It speaks volumes that with the U.S. mired in two wars and a ruinous economy, the most urgent question of national politics in recent days was whether Chris Christie is too fat to be president.
Christie, the corpulent and tough-talking Republican governor of New Jersey, took himself out of the GOP presidential sweepstakes Tuesday, but not before the Beltway pundit class displayed its brilliance by contemplating whether he could be elected as the most obese chief executive since William Howard Taft got stuck in the White House bathtub.
“Perhaps Christie is the one to help us get our national appetites under control — but it would help if he got his own under control first,” opined Bloomberg columnist Michael Kinsley. Pulitzer-winning Washington Post columnist Eugene Robinson chimed in by advising the governor to “eat a salad and take a walk.”
So much for the Pulitzer Prize.
Politically, the intense press corps interest in all things Christie was most significant in demonstrating how unsettled the GOP nomination race remains, less than 100 days before the first ballots are cast. In a campaign marked by the rapid rise and fall of a host of flavor-of-the-week candidates — Donald Trump! Michele Bachmann! Herman Cain! — the media feeding frenzy that preceded Christie’s announcement highlighted the anxiety among Republicans that they don’t yet have a contender strong enough to beat President Barack Obama in 2012.
Christie was importuned to run by Republican elites, from Karl Rove to Rupert Murdoch, in search of a candidate acceptable both to the right-wing voters who dominate the GOP primary electorate and to independents who will be decisive in the general election.
In Christie, who combines a blunt personal style with a political record of facing down powerful public-employee unions, they saw a strong Obama challenger to bridge the gap between the GOP’s boisterous Tea Party faction and its establishment wing of donors, policy intellectuals, and officeholders.
The immediate beneficiaries of Christie’s move are ex-Massachusetts governor Mitt Romney, the current nominal, but weak, front-runner, and Texas Governor Rick Perry, whose early surge has been eclipsed by inept performances in GOP debates and by disclosures about his record, from his stance on immigration to the pay-to-play atmosphere of soft corruption surrounding his administration.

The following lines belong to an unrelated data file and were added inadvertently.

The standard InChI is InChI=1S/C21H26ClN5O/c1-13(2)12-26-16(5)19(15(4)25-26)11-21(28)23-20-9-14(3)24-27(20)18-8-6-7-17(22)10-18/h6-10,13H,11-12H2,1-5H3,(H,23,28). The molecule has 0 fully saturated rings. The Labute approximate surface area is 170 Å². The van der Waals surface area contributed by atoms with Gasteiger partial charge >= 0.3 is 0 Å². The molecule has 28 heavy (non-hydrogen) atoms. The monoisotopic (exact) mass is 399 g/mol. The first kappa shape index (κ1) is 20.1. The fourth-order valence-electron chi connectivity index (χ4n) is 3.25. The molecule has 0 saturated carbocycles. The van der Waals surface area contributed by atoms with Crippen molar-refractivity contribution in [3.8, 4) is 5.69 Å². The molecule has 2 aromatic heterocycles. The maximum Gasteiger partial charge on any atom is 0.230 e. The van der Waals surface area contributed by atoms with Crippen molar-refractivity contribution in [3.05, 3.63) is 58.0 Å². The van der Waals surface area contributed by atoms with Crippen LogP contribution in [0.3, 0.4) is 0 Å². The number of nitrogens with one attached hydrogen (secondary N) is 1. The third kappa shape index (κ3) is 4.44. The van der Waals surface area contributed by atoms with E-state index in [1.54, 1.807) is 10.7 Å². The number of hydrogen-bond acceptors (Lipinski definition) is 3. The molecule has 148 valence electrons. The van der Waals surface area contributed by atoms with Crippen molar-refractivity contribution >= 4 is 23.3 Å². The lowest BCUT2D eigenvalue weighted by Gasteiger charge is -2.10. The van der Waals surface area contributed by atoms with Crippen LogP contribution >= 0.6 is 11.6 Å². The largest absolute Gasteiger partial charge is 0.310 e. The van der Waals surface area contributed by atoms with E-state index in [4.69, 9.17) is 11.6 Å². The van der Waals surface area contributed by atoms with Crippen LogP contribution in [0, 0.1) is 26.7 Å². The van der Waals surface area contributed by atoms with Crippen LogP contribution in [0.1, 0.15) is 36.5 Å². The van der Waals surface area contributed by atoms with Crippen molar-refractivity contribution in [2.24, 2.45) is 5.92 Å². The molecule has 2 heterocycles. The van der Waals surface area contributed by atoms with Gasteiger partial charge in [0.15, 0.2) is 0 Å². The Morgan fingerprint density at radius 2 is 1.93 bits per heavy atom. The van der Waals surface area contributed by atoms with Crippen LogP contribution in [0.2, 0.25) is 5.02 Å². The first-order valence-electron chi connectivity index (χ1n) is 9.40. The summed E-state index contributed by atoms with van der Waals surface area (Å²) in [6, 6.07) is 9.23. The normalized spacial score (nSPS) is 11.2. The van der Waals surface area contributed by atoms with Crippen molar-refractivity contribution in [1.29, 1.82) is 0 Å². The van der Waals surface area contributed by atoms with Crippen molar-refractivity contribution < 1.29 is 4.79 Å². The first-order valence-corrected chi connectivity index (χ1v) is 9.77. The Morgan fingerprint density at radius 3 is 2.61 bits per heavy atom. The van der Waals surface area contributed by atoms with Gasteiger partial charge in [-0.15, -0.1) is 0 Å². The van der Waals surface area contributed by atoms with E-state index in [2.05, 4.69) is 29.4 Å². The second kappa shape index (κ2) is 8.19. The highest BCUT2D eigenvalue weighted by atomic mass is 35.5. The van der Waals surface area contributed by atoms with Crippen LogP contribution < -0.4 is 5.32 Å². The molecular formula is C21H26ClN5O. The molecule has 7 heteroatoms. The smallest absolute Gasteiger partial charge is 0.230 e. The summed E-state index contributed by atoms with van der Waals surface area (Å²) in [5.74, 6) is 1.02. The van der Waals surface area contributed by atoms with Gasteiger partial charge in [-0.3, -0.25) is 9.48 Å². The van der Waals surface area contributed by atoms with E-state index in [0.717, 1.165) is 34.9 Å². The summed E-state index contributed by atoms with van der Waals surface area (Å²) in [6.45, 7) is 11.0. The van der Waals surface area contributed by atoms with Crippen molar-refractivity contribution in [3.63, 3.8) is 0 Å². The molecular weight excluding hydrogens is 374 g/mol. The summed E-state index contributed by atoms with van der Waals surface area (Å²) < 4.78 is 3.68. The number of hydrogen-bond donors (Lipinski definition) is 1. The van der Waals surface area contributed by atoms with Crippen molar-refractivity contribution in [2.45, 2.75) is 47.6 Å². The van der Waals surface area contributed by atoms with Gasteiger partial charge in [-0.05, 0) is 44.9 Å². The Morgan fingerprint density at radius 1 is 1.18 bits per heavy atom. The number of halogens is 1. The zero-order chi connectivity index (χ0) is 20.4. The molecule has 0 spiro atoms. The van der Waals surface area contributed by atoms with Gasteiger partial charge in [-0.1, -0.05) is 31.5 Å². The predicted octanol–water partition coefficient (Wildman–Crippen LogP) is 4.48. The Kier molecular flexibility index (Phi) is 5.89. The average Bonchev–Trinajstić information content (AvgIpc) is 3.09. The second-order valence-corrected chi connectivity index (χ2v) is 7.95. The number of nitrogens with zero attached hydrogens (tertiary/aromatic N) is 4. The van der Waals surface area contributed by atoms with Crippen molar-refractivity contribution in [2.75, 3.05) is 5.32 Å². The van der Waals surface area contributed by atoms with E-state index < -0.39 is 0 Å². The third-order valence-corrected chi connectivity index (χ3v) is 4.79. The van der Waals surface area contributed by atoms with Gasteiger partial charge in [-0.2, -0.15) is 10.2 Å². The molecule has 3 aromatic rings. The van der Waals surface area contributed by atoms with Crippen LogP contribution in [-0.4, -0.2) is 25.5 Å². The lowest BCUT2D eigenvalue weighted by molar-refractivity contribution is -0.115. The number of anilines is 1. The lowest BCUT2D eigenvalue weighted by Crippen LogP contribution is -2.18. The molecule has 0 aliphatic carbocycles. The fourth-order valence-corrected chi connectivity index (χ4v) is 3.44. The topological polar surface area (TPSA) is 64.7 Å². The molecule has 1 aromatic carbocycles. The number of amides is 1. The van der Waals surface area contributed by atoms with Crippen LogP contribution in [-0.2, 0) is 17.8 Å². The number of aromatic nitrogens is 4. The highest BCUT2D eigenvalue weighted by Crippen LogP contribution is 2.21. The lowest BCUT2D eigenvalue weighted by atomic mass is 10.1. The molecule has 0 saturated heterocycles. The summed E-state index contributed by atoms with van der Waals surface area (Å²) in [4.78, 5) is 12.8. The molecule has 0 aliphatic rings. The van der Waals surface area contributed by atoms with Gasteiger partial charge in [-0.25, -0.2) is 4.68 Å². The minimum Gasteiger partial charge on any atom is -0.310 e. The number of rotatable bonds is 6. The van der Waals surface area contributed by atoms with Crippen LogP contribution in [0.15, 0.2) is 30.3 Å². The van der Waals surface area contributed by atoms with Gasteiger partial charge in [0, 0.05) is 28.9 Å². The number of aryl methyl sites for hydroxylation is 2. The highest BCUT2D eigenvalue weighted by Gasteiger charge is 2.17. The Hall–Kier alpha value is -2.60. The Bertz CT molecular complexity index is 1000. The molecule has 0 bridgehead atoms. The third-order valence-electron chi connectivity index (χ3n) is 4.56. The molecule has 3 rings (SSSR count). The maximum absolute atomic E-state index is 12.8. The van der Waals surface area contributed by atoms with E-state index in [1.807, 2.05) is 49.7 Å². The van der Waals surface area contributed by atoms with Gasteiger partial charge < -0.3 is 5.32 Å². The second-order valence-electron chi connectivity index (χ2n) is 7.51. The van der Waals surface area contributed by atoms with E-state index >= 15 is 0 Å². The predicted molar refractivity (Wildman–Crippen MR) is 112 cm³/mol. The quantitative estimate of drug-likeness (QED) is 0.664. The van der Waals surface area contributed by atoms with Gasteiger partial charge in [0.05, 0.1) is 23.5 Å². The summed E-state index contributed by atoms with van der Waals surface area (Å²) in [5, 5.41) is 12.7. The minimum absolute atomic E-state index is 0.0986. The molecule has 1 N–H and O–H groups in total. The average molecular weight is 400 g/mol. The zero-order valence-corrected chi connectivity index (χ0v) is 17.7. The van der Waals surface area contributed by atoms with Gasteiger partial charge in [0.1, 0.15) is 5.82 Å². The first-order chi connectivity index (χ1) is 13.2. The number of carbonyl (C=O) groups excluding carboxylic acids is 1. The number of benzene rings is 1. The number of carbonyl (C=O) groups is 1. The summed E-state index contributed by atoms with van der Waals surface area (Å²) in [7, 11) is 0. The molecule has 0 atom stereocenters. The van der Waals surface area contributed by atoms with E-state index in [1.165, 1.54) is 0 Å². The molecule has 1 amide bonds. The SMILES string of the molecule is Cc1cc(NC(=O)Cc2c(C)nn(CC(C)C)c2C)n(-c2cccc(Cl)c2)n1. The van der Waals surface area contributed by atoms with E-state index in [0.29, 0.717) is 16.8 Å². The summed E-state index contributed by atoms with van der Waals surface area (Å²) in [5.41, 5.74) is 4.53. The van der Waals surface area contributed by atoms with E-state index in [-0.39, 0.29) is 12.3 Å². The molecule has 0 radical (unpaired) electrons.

The mere fact that Christie’s potential candidacy emerged as a big story at this point in the race not only exposes key political weaknesses in the current field but also reveals crucial ideological fault lines among Republicans that now may complicate and extend the process of selecting a nominee.
Romney’s record of winning elections in a traditionally Democratic state bodes well for his chances as a national candidate, but he is viewed with deep suspicion by many right-wingers, who see him as a RINO — Republican In Name Only — because of multiple flip-flops on issues from abortion to taxes.
Perry is more acceptable to Tea Party types, particularly those who focus on social issues like gay rights and gun control, but seems flawed as a general election candidate: His denunciation of Social Security, wear-it-on-the-sleeve Christian Evangelicalism, and shallow knowledge of many national issues may play better in Texas than in battleground states like Ohio.
But any hint that either of the top two are trying to move to the political center will be pounced upon instantly by the other half-dozen wannabes still running: Perry was assailed as soft on immigration for backing a program that provides in-state university tuition rates to children of illegal immigrants, while Romney is constantly bashed for Massachusetts legislation that offers universal health coverage.
With the collapse of the Christie boomlet, Republicans now must settle on a candidate from the current field who is moderate enough to win next November but conservative enough to capture their nomination, a dilemma the Democratic policy analyst Ed Kilgore described in the New Republic this way:
“… it’s apparent the Republican Party has become identified with a radically conservative world-view in which environmental regulations and collective bargaining by workers have strangled the economy; deregulation, federal spending cuts, and deflation of the currency are the only immediate remedies; and the path back to national righteousness will require restoration of the kinds of mores — including criminalization of abortion — that prevailed before things started going to hell in the 1960s.”